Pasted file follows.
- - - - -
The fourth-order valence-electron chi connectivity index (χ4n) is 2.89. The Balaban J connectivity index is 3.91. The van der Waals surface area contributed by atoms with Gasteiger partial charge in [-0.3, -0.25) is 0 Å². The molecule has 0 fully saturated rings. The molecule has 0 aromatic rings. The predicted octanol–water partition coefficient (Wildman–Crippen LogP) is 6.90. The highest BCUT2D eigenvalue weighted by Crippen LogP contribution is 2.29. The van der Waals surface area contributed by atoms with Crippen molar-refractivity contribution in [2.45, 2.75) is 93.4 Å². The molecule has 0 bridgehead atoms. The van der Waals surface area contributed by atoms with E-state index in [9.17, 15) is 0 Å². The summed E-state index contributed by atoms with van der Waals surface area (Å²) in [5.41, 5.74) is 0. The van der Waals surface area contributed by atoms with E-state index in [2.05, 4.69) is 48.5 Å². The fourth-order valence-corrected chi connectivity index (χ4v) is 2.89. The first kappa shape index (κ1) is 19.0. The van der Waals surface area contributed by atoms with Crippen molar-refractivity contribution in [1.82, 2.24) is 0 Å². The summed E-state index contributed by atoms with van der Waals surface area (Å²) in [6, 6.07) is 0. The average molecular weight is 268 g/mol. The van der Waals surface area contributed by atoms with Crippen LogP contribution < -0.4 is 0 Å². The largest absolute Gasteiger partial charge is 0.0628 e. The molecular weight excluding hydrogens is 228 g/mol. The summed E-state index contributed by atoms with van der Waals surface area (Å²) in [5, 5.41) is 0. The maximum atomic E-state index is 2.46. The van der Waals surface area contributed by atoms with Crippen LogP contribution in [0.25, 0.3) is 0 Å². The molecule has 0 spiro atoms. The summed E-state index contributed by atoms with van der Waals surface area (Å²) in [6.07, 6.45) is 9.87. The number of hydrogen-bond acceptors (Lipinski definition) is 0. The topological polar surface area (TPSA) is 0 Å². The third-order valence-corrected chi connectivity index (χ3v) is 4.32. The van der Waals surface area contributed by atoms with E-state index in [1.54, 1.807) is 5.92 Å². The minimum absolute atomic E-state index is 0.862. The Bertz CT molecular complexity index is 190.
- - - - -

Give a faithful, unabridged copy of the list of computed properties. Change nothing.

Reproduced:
The fourth-order valence-electron chi connectivity index (χ4n) is 2.89. The Balaban J connectivity index is 3.91. The van der Waals surface area contributed by atoms with Gasteiger partial charge in [-0.3, -0.25) is 0 Å². The molecule has 0 fully saturated rings. The molecule has 0 aromatic rings. The predicted octanol–water partition coefficient (Wildman–Crippen LogP) is 6.90. The highest BCUT2D eigenvalue weighted by Crippen LogP contribution is 2.29. The van der Waals surface area contributed by atoms with Crippen molar-refractivity contribution in [2.45, 2.75) is 93.4 Å². The molecule has 0 bridgehead atoms. The van der Waals surface area contributed by atoms with E-state index in [9.17, 15) is 0 Å². The summed E-state index contributed by atoms with van der Waals surface area (Å²) in [5.41, 5.74) is 0. The van der Waals surface area contributed by atoms with E-state index in [2.05, 4.69) is 48.5 Å². The fourth-order valence-corrected chi connectivity index (χ4v) is 2.89. The first kappa shape index (κ1) is 19.0. The van der Waals surface area contributed by atoms with Crippen molar-refractivity contribution in [1.82, 2.24) is 0 Å². The summed E-state index contributed by atoms with van der Waals surface area (Å²) in [6, 6.07) is 0. The average molecular weight is 268 g/mol. The van der Waals surface area contributed by atoms with Crippen LogP contribution < -0.4 is 0 Å². The largest absolute Gasteiger partial charge is 0.0628 e. The molecular weight excluding hydrogens is 228 g/mol. The summed E-state index contributed by atoms with van der Waals surface area (Å²) in [5, 5.41) is 0. The maximum atomic E-state index is 2.46. The van der Waals surface area contributed by atoms with Crippen LogP contribution in [0.25, 0.3) is 0 Å². The molecule has 0 spiro atoms. The summed E-state index contributed by atoms with van der Waals surface area (Å²) in [6.07, 6.45) is 9.87. The number of hydrogen-bond acceptors (Lipinski definition) is 0. The topological polar surface area (TPSA) is 0 Å². The third-order valence-corrected chi connectivity index (χ3v) is 4.32. The van der Waals surface area contributed by atoms with E-state index in [1.54, 1.807) is 5.92 Å². The minimum absolute atomic E-state index is 0.862. The Bertz CT molecular complexity index is 190.